Practitioner Perspective. Scanned paper-filed returns would be a huge leap forward for practitioners attempting to resolve client issues and for IRS being able to process or work on returns remotely. Paper-filed returns are subject to a myriad of potential errors not present in e-filed returns – misprints, shuffled or missing pages, signature issues, mishandled/damaged mail, input errors, etc. Being able to compare scanned returns with originals could allow practitioners to assist in correcting errors quickly. Scanned returns could also be processed/worked by employees from any location, not just the service center where the return was received.

Ranking member Senator Michael Crapo (R-ID) wanted Werfel to commit to transparency on spending the IRA funds with regular updates on expenditures. Werfel did commit to working with the Senate Finance Committee and providing as much information as possible on where and how much of the appropriated funds were spent.

In responding to Senator Sherrod Brown (D-OH) about whether regulation of paid tax preparers would reduce the error rates in EITC and Child Tax Credit, Werfel stated that it was intuitive. Werfel declined to opine on whether Congress should give IRS authority to regulate tax preparers, indicating that the Commissioner’s job would be to determine whether it could be administered.  He did state, “Problems with tax preparers degrade the integrity of the tax system. So, should we look for solutions to improve it? Yes.”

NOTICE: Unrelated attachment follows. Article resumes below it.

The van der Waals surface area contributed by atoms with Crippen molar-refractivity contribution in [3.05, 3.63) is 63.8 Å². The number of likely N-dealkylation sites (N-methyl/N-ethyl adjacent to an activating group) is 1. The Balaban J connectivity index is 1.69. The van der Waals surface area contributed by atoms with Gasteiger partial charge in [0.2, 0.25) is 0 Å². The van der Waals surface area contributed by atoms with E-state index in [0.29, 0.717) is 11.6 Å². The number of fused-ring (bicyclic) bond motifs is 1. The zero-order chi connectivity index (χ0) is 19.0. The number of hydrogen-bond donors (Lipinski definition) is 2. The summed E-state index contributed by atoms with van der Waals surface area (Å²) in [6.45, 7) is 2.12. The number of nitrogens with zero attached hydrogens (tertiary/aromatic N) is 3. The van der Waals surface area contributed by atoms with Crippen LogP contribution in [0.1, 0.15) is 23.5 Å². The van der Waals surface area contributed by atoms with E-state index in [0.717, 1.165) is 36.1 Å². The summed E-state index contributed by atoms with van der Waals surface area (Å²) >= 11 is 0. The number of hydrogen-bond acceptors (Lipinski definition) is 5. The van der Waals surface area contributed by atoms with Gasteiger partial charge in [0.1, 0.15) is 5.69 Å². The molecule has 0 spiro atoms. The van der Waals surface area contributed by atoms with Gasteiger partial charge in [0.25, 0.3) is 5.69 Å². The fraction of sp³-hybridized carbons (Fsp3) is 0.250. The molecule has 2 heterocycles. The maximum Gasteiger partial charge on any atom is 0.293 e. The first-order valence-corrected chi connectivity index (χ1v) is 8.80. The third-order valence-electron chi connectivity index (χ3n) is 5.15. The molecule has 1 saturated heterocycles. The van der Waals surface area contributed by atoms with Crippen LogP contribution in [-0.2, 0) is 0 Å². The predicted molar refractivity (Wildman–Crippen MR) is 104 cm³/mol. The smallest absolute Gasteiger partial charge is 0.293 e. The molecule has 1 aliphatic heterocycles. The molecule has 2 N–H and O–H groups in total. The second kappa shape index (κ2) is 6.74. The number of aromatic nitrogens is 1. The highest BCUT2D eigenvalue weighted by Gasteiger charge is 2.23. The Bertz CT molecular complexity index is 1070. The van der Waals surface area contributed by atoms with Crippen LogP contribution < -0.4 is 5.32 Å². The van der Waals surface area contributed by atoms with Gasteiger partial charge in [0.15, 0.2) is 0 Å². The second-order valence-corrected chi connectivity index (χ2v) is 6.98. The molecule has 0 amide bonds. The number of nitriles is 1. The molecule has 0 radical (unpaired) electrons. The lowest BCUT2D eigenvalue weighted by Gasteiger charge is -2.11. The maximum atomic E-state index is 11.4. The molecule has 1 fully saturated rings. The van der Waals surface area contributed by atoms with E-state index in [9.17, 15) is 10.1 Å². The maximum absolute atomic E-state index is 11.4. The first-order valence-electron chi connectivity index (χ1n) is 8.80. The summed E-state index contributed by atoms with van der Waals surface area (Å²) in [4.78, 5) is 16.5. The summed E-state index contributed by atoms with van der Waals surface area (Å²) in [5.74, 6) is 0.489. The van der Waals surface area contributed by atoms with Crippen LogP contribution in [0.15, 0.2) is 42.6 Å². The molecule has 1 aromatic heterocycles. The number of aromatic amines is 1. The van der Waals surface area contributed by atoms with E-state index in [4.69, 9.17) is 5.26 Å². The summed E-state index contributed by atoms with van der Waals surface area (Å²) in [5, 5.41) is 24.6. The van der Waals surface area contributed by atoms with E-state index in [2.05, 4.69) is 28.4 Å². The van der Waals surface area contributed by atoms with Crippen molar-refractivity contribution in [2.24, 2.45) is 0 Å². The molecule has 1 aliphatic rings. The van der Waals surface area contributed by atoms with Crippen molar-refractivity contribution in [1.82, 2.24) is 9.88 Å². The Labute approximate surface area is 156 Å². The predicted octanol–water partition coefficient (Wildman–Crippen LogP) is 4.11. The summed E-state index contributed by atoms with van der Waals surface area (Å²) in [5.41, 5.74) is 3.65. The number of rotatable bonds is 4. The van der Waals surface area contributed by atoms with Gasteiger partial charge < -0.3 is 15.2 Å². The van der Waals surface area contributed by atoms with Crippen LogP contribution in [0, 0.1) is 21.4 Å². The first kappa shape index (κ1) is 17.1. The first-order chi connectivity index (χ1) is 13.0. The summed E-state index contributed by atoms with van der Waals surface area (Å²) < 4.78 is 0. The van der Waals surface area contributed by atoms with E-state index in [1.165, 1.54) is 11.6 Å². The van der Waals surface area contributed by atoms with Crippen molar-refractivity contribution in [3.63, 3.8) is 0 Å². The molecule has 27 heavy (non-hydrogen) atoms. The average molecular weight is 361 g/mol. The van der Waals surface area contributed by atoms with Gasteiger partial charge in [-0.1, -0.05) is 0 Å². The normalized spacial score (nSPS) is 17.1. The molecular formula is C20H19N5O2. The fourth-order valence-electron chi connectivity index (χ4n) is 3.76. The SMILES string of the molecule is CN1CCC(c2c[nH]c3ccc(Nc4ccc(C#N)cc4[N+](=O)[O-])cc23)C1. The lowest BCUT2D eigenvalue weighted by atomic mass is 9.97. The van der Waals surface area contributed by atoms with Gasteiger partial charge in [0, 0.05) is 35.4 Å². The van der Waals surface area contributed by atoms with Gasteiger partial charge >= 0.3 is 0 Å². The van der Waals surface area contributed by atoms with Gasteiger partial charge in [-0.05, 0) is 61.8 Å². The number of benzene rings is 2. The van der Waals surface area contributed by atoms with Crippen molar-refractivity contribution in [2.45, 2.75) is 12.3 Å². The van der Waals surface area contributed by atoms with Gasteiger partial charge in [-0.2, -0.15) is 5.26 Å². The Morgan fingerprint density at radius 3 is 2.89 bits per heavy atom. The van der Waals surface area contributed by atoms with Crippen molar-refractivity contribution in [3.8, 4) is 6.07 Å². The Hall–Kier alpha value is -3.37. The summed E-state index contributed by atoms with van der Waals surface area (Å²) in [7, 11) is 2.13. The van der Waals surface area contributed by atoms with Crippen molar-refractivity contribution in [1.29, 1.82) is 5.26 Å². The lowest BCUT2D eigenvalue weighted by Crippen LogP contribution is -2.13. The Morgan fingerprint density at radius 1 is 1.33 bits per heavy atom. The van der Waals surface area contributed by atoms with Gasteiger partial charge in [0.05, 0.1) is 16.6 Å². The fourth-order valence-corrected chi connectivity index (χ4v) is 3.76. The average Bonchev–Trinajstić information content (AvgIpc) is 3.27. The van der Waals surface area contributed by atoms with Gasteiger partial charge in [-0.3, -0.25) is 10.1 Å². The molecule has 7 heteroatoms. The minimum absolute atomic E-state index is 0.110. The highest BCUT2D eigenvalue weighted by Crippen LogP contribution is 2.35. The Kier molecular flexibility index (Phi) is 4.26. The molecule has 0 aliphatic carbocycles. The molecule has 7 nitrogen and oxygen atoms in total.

Final Practitioner Perspective

The next IRS commissioner will be the first to start spending funds appropriated under the IRA. Werfel has the appropriate background and experience to spend the funds wisely and timely. Expect to see a lot of activity, change, upgrades and (hopefully) improvements.  

Mark Seid, EA, CPA has over 25 years of experience in field of taxation focused on tax controversy. A National Tax Practice Institute graduate, Mark is admitted to practice before the U.S. Tax Court. He has served as an Internal Revenue Agent with the IRS in San Jose and San Luis Obispo, California, a state director for the California Society of Enrolled Agents, and the chair for the society’s Finance and Budget committee. He regularly presents courses to tax professionals on issues affecting small businesses.